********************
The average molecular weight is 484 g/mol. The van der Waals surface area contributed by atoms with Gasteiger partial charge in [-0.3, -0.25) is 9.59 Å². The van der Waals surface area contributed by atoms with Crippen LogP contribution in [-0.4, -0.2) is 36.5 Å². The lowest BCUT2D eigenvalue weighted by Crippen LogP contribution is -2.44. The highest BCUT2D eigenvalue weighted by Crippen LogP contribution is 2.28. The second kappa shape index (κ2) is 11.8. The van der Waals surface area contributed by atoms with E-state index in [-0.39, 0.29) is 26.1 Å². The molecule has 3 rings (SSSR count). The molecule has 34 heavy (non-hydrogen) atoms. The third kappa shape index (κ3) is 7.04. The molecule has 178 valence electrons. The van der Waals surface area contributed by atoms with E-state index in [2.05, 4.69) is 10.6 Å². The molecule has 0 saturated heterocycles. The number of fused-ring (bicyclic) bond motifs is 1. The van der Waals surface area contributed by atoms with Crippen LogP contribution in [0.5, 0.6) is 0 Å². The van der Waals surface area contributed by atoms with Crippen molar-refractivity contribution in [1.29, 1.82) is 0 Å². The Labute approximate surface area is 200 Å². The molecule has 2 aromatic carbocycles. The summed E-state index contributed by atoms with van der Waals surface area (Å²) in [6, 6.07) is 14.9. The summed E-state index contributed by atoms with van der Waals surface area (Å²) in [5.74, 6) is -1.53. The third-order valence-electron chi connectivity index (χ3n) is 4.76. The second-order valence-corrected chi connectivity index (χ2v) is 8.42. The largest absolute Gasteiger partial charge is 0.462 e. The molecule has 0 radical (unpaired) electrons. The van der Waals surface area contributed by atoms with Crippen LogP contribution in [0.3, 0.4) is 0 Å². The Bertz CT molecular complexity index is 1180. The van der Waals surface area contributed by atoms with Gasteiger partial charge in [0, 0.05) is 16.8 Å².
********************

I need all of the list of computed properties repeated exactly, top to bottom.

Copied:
The average molecular weight is 484 g/mol. The van der Waals surface area contributed by atoms with Gasteiger partial charge in [-0.3, -0.25) is 9.59 Å². The van der Waals surface area contributed by atoms with Crippen LogP contribution in [-0.4, -0.2) is 36.5 Å². The lowest BCUT2D eigenvalue weighted by Crippen LogP contribution is -2.44. The highest BCUT2D eigenvalue weighted by Crippen LogP contribution is 2.28. The second kappa shape index (κ2) is 11.8. The van der Waals surface area contributed by atoms with E-state index in [-0.39, 0.29) is 26.1 Å². The molecule has 3 rings (SSSR count). The molecule has 34 heavy (non-hydrogen) atoms. The third kappa shape index (κ3) is 7.04. The molecule has 178 valence electrons. The van der Waals surface area contributed by atoms with E-state index in [2.05, 4.69) is 10.6 Å². The molecule has 0 saturated heterocycles. The number of fused-ring (bicyclic) bond motifs is 1. The van der Waals surface area contributed by atoms with Crippen LogP contribution in [0.5, 0.6) is 0 Å². The van der Waals surface area contributed by atoms with Crippen molar-refractivity contribution in [1.29, 1.82) is 0 Å². The Labute approximate surface area is 200 Å². The molecule has 2 aromatic carbocycles. The summed E-state index contributed by atoms with van der Waals surface area (Å²) in [6, 6.07) is 14.9. The summed E-state index contributed by atoms with van der Waals surface area (Å²) in [5.74, 6) is -1.53. The third-order valence-electron chi connectivity index (χ3n) is 4.76. The second-order valence-corrected chi connectivity index (χ2v) is 8.42. The largest absolute Gasteiger partial charge is 0.462 e. The molecule has 0 radical (unpaired) electrons. The van der Waals surface area contributed by atoms with Crippen LogP contribution in [0.3, 0.4) is 0 Å². The Bertz CT molecular complexity index is 1180. The van der Waals surface area contributed by atoms with Gasteiger partial charge in [0, 0.05) is 16.8 Å².